Brandon Lecroy, 26, from Greenwood County, North Carolina, was sentenced to 10 years in prison on Thursday
Brandon Lecroy, 26, of Greenwood County, North Carolina, was sentenced to 10 years in prison on Thursday after pleading guilty to hiring a Ku Klux Klan killer to lynch his black neighbor from a tree.
Lecroy pleaded guilty to the racist attempt to murder back in October.
District judge Bruce Howe Hendricks noted that Lecroy's actions were technically classified as hate crimes, but stressed that planning to have someone killed was such a serious crime that it would have sentenced him to the maximum legal penalty, even if it were the breed would not have been a factor.
"It's one thing to think these thoughts, but it's a crime to harm someone else," Hendricks said Thursday.
Federal agents began investigating Lecroy over a year ago after receiving a notice from a local law enforcement officer who works with the FBI's Counter-Terrorism Department.
The nameless officer alerted the FBI that Lecroy had contacted a local KKK chapter and said he wanted to pay someone connected to the group to kill his African-American neighbor, who was only called "F.J." in court documents.
Lecroys federal defense lawyer Erica Soderdahl said F.J. came to her client's property all the time to start fights, ask for food, and use Lecoy's phone.
She said her client had tried several times to get the local police to stop the neighbor from entering.
"But F.J. kept coming back," Soderdahl told the judge, according to the Associated Press. "It's not about an overall feeling about a race – it's about a person."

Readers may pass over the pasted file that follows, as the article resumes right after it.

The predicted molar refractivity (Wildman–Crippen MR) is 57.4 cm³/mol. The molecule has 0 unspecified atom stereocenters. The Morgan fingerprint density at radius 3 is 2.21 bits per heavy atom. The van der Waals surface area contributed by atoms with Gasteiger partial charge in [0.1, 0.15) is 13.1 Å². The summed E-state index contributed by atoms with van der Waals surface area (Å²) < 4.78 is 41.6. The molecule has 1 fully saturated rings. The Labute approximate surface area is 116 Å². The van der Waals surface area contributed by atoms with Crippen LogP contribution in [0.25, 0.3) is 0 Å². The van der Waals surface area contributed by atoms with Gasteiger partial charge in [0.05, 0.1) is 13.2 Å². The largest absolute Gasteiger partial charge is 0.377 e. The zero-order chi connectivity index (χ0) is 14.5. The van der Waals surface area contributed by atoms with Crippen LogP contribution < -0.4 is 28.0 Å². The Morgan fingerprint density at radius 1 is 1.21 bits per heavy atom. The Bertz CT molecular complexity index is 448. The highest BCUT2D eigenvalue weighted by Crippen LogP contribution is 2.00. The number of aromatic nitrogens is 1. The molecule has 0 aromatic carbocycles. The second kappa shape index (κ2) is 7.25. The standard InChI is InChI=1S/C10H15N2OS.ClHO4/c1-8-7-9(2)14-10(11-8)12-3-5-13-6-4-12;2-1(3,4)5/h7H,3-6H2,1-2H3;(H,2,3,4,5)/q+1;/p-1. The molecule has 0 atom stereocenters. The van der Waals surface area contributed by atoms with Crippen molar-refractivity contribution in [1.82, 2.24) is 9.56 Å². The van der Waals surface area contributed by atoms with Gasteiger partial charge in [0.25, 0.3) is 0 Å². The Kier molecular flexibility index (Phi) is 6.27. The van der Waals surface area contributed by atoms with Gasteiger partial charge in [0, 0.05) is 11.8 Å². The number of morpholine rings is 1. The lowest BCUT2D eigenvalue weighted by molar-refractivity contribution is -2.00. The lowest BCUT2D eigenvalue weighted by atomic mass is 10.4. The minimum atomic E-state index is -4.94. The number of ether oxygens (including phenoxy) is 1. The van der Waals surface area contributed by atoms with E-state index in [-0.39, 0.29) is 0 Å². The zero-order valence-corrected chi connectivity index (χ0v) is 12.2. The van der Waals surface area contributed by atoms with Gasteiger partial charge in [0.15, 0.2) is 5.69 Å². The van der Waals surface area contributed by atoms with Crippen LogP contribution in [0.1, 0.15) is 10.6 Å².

A covert FBI agent pretending to be a white Supremacist killer replied to Lecroy's message. During a phone call on March 20, 2018, Lecroy said the agent "$ 500 and he's a ghost," referring to his neighbor.
The state reported that Lecroy had also told the "killer" that he wanted his neighbor to be hung from a tree and that he had "plans to take ownership of the victim's property," an affidavit said.
The prosecutor played audio recordings of Lecroy's phone calls with the undercover agent, the AP reported. Lecroy was heard in racist language while suspecting that the alleged killer could use a blazing cross during the murder.
Finally, the FBI agent had a face-to-face meeting with Lecroy, who gave him a $ 100 deposit for the hit.
Lecroy's lawyer argued that going online and looking up the local clan chapter was the last act of her client's despair in dealing with his disturbing neighbor.
"Brandon called the KKK, because who else was he supposed to call?" Soderdahl argued. "It had nothing to do with the color of his skin."
But Attorney General William Watkins told the judge that Lecroy's attempted hit was clearly racially motivated.
"The fact that he contacted the KKK – this is not a malfunctioning person," said Watkins, according to the AP. "It is significant that he turned to the KKK to eliminate a black person … He doesn't call a biker gang. What he had in mind for his neighbor was very race specific … He targeted him because of his race. & # 39;